Quercus stellata facts for kids
Quick facts for kidsPost oak
|The Houston Campsite Oak in Grapevine Springs Preserve, Coppell, Texas|
|Natural range of Quercus stellata|
Quercus stellata, the post oak or iron oak, is a North American species of oak in the white oak section. It is a slow-growing oak that lives in dry areas on the edges of fields, tops of ridges also grows in poor soils, and is resistant to rot, fire, and drought. Interbreeding occurs among white oaks, thus many hybrid species combinations occur.
Q. stellata is native to the eastern and central United States, and found along the east coast from Massachusetts to Florida, and as far inland as Nebraska. It is identifiable by the rounded cross-like shape formed by the leaf lobes and hairy underside of the leaves.
Post oak is a relatively small tree, typically 10–15 m (33–49 ft) tall and trunk 30–60 cm (12–24 in) in diameter, though occasional specimens reach 30 m (98 ft) tall and 140 cm (55 in) in diameter. The leaves have a very distinctive shape, with three perpendicular terminal lobes, shaped much like a Maltese cross. They are leathery, and tomentose (densely short-hairy) beneath. The branching pattern of this tree often gives it a rugged appearance. The acorns are 1.5–2 cm (0.59–0.79 in) long, and are mature in their first summer.
The specific epithet stellata is Latin for "star"; it is named this because the trichome hairs on the bottom of the leaves are stellate or star-shaped. Several variants of Q. stellata were named by American botanist Charles Sprague Sargent. The variety most recognised by the US Forest Service is Q. stellata var. paludosa Sarg (delta post oak)
- var. margarettiae (Ashe) Sarg.
- var. paludosa Sarg.
- var. boyntonii (Beadle) Sarg.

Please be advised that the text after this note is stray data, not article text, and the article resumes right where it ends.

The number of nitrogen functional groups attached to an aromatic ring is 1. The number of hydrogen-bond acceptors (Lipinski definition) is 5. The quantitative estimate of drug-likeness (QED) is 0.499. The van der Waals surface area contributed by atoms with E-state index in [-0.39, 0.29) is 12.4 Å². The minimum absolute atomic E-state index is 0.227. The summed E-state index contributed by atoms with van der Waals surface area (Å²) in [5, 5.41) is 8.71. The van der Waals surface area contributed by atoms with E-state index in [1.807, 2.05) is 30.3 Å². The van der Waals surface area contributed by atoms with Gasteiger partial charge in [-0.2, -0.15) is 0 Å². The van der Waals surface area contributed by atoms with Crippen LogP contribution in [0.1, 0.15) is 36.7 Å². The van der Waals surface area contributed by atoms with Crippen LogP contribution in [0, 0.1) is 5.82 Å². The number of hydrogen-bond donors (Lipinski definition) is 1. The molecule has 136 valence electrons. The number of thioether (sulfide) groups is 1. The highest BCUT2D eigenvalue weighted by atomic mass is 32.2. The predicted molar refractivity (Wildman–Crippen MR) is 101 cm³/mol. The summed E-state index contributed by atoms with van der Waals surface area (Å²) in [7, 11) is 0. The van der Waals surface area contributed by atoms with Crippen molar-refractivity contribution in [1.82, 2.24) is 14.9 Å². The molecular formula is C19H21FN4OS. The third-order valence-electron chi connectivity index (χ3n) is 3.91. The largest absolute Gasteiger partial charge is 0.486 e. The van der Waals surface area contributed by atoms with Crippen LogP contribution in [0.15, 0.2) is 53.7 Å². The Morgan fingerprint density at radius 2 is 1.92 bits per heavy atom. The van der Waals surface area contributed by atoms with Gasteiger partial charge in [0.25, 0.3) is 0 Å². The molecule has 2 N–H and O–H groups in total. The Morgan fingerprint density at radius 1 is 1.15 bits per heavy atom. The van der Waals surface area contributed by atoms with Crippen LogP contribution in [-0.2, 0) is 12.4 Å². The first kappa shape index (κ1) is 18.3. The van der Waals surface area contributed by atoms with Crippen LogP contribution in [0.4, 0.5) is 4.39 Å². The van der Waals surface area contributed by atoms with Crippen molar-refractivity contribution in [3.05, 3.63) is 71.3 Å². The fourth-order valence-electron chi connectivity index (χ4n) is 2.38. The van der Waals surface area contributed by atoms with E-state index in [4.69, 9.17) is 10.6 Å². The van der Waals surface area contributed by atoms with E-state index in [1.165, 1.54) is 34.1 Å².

- var. anomala Sarg.
- var. attenuata Sarg.
- var. araniosa Sarg.
- var. palmeri Sarg.
- var. parviloba Sarg.
- var. rufescens Sarg.
|Hybrid Name||Q. stellata x <sp.>|
|Q. × stelloides E. J. Palmer||Q . prinoides|
|Q. × mahloni E. J. Palmer||Q . sinuata var. breviloba|
|Q. × pseudomargaretta Trelease||Q . margaretta|
|Q. × sterretti Trelease||Q . lyrata|
|Q. × macnabiana Sudworth||Q . sinuata|
|Q. × guadalupensis Sargent||Q . sinuata|
|Q . × fernowi Trelease||Q . alba|
|Q. × bernardensis W. Wolf||Q . montana|
Similarity to Quercus alba
Both Quercus stellata and Q. alba are in a section of Quercus called the white oaks. In the white oak section, Q. stellata is a sister taxon with Quercus alba. Q. stellata is sold and distributed as white oak. One identifiable difference between the two trees is that Q. stellata is 'hairy' on the underside of the leaf.
Distribution and habitat
Q. stellata is found in Southeastern United States, in the coast states from Massachusetts, to Texas, and inland to Iowa. Normally found at the edge of a forest, it typically grows in dry, sandy areas, deficient of nutrients.
Because of its ability to grow in dry sites, attractive crown, and strong horizontal branches, it is used in urban forestry. It is resistant to decay, so it is used for railroad ties, siding, planks, construction timbers, stair risers and treads, flooring, pulp, veneer, particle board, fuel, and its namesake fence posts. It is used for wildlife food for deer, turkeys, squirrels, and other rodents, but because the nuts contain tannin, it is toxic to cattle. It is one of the most common types of wood used for Central Texas barbecue.
Q. stellata has the ability to survive fires by having thicker bark. It is useful for fire surveys where the tree rings are used to get a fire history of an area. A tree ring survey of 36 trees in Illinois provided a 226-year tree ring record that indicated that many Q. stellata persisted through annual fire return intervals of 1.44 fires/year for over 100 years.
Quercus stellata Facts for Kids. Kiddle Encyclopedia.